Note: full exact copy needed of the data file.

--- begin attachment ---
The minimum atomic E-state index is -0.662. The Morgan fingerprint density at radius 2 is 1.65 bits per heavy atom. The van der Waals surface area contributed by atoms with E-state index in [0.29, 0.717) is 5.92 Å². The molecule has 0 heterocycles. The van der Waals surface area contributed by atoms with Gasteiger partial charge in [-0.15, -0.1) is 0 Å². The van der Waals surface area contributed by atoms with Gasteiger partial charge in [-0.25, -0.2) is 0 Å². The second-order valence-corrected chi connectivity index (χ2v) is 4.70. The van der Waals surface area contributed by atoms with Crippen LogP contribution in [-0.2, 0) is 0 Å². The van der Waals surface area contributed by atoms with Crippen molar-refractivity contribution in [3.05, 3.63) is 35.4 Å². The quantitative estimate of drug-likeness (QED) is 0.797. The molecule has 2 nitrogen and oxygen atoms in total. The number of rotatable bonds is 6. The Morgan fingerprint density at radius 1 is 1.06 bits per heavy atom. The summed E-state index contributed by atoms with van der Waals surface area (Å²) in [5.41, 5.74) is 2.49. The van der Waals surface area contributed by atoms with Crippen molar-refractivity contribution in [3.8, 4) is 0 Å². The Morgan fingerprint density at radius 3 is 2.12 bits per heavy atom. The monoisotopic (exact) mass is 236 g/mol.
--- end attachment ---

The minimum atomic E-state index is -0.662. The Morgan fingerprint density at radius 2 is 1.65 bits per heavy atom. The van der Waals surface area contributed by atoms with E-state index in [0.29, 0.717) is 5.92 Å². The molecule has 0 heterocycles. The van der Waals surface area contributed by atoms with Gasteiger partial charge in [-0.15, -0.1) is 0 Å². The van der Waals surface area contributed by atoms with Gasteiger partial charge in [-0.25, -0.2) is 0 Å². The second-order valence-corrected chi connectivity index (χ2v) is 4.70. The van der Waals surface area contributed by atoms with Crippen LogP contribution in [-0.2, 0) is 0 Å². The van der Waals surface area contributed by atoms with Crippen molar-refractivity contribution in [3.05, 3.63) is 35.4 Å². The quantitative estimate of drug-likeness (QED) is 0.797. The molecule has 2 nitrogen and oxygen atoms in total. The number of rotatable bonds is 6. The Morgan fingerprint density at radius 1 is 1.06 bits per heavy atom. The summed E-state index contributed by atoms with van der Waals surface area (Å²) in [5.41, 5.74) is 2.49. The van der Waals surface area contributed by atoms with Crippen molar-refractivity contribution in [3.8, 4) is 0 Å². The Morgan fingerprint density at radius 3 is 2.12 bits per heavy atom. The monoisotopic (exact) mass is 236 g/mol.